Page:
However, now there has been some improvement and we have 27% of the children who are stunted. What can we do to improve the stunting? Remember these reports are given so that we become helpers of the Government in the reduction of these problems. So, we can improve stunting by ensuring that when we go to our villages or our constituencies, we talk about a balanced diet. What is a balanced diet? It is being able to put nzungu or peanut butter into starchy foods.

It is also being able to add a variety of other foods, the pulses into our foods so that the children eat a balanced diet and that you reduce the bulk by adding fats into the food of the children.  Can we all go and tell our constituents that we need just to make ibhizha which has beans and peanut butter. This is going to reduce our stunting so that we become a better nation. We also discussed the issue of the agriculturalist, apart from the programme on the reduction of these problems.

So, the growing of different foods in the areas where we are working, can we encourage our communities to ensure that there are butternuts, pumpkins, carrots as well as vegetables which are added to our food as well as our children’s food so that we reduce the diseases which we have. The eating of pulses help in different ways.  It reduces the absorption of cholesterol, cholesterol leads to high blood pressure and so on.  Therefore, if we eat some of these foods which we used to eat previously - I have heard many people now saying if they eat beans, they have a problem.  I am not refusing that you may have a problem, but substitute the beans with something else.  It is us who need to be healthy and be examples when we go out there to be seen eating properly.

We also had Mr. Kembo from the National Nutrition Council who discussed with us the issue of 1000 days.  Yes, the Chief discussed 1000 days before but they are not only for the child but to reduce the maternal deaths and poor health of mothers during delivery or after delivery.  They need to eat properly within those 1000 days.  It is us here who should go and speak in our constituencies and say, those women and girls who are planning to get married should eat properly.  This will help so that the child they deliver when they conceive will be up to date and alright – [HON. SENATORS: Hear, hear.] – The mother will not be anaemic if she would have been eating properly.  She will not bleed a lot when giving birth.  So it is our wives and daughters whom we should go and protect there in the villages and our constituencies.  This is what the programme which we attended entailed.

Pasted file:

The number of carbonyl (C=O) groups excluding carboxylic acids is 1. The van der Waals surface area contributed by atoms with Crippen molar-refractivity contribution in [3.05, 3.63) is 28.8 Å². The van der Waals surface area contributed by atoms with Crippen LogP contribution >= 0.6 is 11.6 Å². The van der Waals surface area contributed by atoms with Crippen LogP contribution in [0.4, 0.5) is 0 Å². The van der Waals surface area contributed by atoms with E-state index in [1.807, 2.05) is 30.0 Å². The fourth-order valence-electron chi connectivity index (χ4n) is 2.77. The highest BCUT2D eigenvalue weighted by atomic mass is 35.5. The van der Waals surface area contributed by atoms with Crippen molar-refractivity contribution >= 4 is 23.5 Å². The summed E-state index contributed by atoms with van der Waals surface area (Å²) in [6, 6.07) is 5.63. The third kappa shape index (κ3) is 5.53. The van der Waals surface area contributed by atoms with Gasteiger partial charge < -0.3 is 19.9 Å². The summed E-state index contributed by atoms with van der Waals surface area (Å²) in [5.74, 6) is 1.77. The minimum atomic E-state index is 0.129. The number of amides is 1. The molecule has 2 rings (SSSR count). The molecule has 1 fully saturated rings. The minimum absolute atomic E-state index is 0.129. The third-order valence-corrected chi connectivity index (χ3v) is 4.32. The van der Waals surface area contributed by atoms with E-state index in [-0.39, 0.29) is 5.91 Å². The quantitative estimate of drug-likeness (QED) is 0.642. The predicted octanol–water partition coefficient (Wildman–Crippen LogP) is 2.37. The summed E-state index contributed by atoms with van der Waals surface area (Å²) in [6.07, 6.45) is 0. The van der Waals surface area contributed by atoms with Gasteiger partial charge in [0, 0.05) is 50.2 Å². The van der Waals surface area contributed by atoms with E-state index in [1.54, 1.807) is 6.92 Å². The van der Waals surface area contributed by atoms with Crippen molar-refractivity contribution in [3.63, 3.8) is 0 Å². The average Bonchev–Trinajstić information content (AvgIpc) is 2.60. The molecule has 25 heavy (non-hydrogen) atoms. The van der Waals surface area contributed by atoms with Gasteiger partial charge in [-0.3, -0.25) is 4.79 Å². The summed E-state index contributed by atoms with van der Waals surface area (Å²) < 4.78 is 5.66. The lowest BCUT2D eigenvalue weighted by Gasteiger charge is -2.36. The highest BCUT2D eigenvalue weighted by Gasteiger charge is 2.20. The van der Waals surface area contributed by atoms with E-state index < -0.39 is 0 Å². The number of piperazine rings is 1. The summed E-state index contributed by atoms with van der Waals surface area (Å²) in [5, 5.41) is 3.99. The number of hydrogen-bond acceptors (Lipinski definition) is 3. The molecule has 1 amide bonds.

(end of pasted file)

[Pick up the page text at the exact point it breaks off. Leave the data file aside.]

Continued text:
I would also like to bring the issue of the National Pharmaceutical Company (Natpharm).  Natpharm is a pharmaceutical organisation which is like a storeroom of the medicines for the country.  I was happy about the fact that they try to reach everywhere but because of the roads which are not in good condition, they leave some of the areas.  However, in my concern, I do not think we need to let them be a monopoly.  Can we suggest that other pharmaceutical firms be there so that there is competition.  If there is no competition, things are expensive and nobody will buy from anywhere else and so they are going to sell at expensive prices.

People are finding medicine very expensive when you visit the pharmacies because we only have one Natpharm.  So, can we try and encourage other pharmaceuticals to be involved so that medicine is not expensive because if I enjoy a monopoly, I will sell at whatever price and you have no choice except to buy from me.

There is the issue of breastfeeding.  I talked about the 1000 days.  As Zimbabweans, I sometimes feel we should be proud because we pioneered these things before they were internationally taken, the issue of exclusive breast feeding.  Why exclusive breastfeeding?  Exclusive breastfeeding means; no water, porridge or anything until a child is six months.  Why?  This is because the milk from the mother has all the nutrients which the child needs.